Metaphysical naturalism and neo-Darwinism have demonstrated conclusively that humans are just animals – not all that unique. From an anti-humanist author “Human uniqueness is a myth inherited from religion, which humanists have recycled into science.” Show me the science that any animal is proof against contingency and fate! Because human cultural evolution is progressive, does that progress make the human animal immune to the laws and forces of nature which govern the universe? You can conjecture and hypothesize about myths all you want, but don’t confuse that with scientific theory. Darwin, Dawkins (“The Selfish Gene”), Dennett, et al show that a species is only a collection of genes interacting within its genotype/phenotype and against a changing environment. People who think that higher concentrations of greenhouse gases, disrupted natural cycles, collapsing ecosystems, and rising baseline dry bulb temps are not selective pressures on a species at the top of the food chain are the ones living in a fantasy. These disruptions pose a real threat (not imaginary, not mythical) to the human animal and constitute a changing environment. To think otherwise is to deny reality.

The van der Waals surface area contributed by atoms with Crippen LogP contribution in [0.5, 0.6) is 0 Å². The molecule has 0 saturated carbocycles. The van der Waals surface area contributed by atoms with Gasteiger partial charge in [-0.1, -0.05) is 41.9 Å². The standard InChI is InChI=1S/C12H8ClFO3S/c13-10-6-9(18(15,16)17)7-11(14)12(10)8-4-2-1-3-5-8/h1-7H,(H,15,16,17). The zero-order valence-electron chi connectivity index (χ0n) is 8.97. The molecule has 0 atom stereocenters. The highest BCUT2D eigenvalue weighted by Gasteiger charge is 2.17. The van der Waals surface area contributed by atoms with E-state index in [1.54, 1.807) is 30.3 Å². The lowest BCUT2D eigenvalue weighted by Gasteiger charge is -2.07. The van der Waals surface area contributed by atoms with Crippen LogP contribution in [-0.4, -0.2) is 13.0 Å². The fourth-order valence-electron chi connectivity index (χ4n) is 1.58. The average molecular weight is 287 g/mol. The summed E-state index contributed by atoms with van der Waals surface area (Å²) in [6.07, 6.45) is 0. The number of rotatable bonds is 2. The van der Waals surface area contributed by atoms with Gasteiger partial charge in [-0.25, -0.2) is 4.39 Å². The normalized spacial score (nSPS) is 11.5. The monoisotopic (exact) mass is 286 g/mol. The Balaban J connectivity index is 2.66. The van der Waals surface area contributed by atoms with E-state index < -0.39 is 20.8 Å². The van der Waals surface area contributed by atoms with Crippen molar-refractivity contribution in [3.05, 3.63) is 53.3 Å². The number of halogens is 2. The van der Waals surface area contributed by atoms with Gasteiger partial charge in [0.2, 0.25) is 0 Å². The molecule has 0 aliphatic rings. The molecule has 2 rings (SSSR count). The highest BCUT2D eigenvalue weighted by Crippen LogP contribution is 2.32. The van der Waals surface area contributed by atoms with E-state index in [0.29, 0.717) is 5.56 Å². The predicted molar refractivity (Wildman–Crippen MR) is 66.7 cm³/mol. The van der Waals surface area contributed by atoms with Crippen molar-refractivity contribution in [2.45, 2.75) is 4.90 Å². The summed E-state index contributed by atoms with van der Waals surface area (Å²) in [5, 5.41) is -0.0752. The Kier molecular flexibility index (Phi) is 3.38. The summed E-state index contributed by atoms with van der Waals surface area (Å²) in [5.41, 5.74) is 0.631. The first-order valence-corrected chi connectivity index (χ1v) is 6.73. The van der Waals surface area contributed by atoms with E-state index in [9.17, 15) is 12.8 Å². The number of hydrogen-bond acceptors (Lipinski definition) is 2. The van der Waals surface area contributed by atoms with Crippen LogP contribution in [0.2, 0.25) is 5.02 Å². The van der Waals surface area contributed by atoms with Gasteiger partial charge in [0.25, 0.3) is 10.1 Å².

Extinction is hardly uninformed paranoid unscientific fantasy. To speak about extinction is hardly fear mongering. E.O. Wilson coined the word Eremozoic for the next geological era. Was he being unscientific? Are you a scientist of higher repute than Wilson? Death is as natural as sex as the driver of evolution. Natural history and modern evolutionary synthesis show quite matter-of-factly that extinction is the rule. Human survival of climate disruption is hardly a foregone conclusion. I might read “Are We Doomed?” but the answer is clearly yes. The human species will go extinct, sooner or later. Those who think that it is hundreds of millions of years into the future could very well have bought into a secularized heroic cosmic immortality identity project.